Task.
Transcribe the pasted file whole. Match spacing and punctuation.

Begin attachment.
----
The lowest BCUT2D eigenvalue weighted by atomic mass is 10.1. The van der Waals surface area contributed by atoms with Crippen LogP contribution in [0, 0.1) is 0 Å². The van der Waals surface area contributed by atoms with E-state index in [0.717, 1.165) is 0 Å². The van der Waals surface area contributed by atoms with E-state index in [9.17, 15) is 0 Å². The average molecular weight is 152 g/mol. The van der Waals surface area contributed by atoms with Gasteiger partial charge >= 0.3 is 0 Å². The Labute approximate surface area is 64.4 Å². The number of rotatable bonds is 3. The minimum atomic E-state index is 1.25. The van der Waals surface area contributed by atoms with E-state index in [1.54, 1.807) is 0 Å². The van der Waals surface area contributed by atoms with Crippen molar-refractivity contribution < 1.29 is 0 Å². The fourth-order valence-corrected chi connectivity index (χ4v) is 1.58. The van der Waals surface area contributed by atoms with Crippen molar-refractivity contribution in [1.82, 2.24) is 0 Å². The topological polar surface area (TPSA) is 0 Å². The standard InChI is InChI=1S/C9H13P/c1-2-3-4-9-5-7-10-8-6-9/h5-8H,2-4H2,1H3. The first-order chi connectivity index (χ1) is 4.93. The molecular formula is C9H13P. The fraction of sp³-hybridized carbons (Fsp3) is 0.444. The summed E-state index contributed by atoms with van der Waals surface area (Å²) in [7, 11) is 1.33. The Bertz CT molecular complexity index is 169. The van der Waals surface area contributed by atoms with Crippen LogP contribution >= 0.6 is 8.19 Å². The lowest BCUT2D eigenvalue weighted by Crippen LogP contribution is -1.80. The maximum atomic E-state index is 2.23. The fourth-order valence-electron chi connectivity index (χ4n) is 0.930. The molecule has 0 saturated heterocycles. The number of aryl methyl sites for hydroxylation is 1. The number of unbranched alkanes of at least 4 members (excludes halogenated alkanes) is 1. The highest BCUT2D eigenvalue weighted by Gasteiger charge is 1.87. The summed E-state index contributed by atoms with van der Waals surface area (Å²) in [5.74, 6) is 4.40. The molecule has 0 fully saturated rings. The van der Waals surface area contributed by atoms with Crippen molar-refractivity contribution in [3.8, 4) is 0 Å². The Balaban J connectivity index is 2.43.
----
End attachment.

The lowest BCUT2D eigenvalue weighted by atomic mass is 10.1. The van der Waals surface area contributed by atoms with Crippen LogP contribution in [0, 0.1) is 0 Å². The van der Waals surface area contributed by atoms with E-state index in [0.717, 1.165) is 0 Å². The van der Waals surface area contributed by atoms with E-state index in [9.17, 15) is 0 Å². The average molecular weight is 152 g/mol. The van der Waals surface area contributed by atoms with Gasteiger partial charge >= 0.3 is 0 Å². The Labute approximate surface area is 64.4 Å². The number of rotatable bonds is 3. The minimum atomic E-state index is 1.25. The van der Waals surface area contributed by atoms with E-state index in [1.54, 1.807) is 0 Å². The van der Waals surface area contributed by atoms with Crippen molar-refractivity contribution < 1.29 is 0 Å². The fourth-order valence-corrected chi connectivity index (χ4v) is 1.58. The van der Waals surface area contributed by atoms with Crippen molar-refractivity contribution in [1.82, 2.24) is 0 Å². The topological polar surface area (TPSA) is 0 Å². The standard InChI is InChI=1S/C9H13P/c1-2-3-4-9-5-7-10-8-6-9/h5-8H,2-4H2,1H3. The first-order chi connectivity index (χ1) is 4.93. The molecular formula is C9H13P. The fraction of sp³-hybridized carbons (Fsp3) is 0.444. The summed E-state index contributed by atoms with van der Waals surface area (Å²) in [7, 11) is 1.33. The Bertz CT molecular complexity index is 169. The van der Waals surface area contributed by atoms with Crippen LogP contribution >= 0.6 is 8.19 Å². The lowest BCUT2D eigenvalue weighted by Crippen LogP contribution is -1.80. The maximum atomic E-state index is 2.23. The fourth-order valence-electron chi connectivity index (χ4n) is 0.930. The molecule has 0 saturated heterocycles. The number of aryl methyl sites for hydroxylation is 1. The number of unbranched alkanes of at least 4 members (excludes halogenated alkanes) is 1. The highest BCUT2D eigenvalue weighted by Gasteiger charge is 1.87. The summed E-state index contributed by atoms with van der Waals surface area (Å²) in [5.74, 6) is 4.40. The molecule has 0 fully saturated rings. The van der Waals surface area contributed by atoms with Crippen molar-refractivity contribution in [3.8, 4) is 0 Å². The Balaban J connectivity index is 2.43.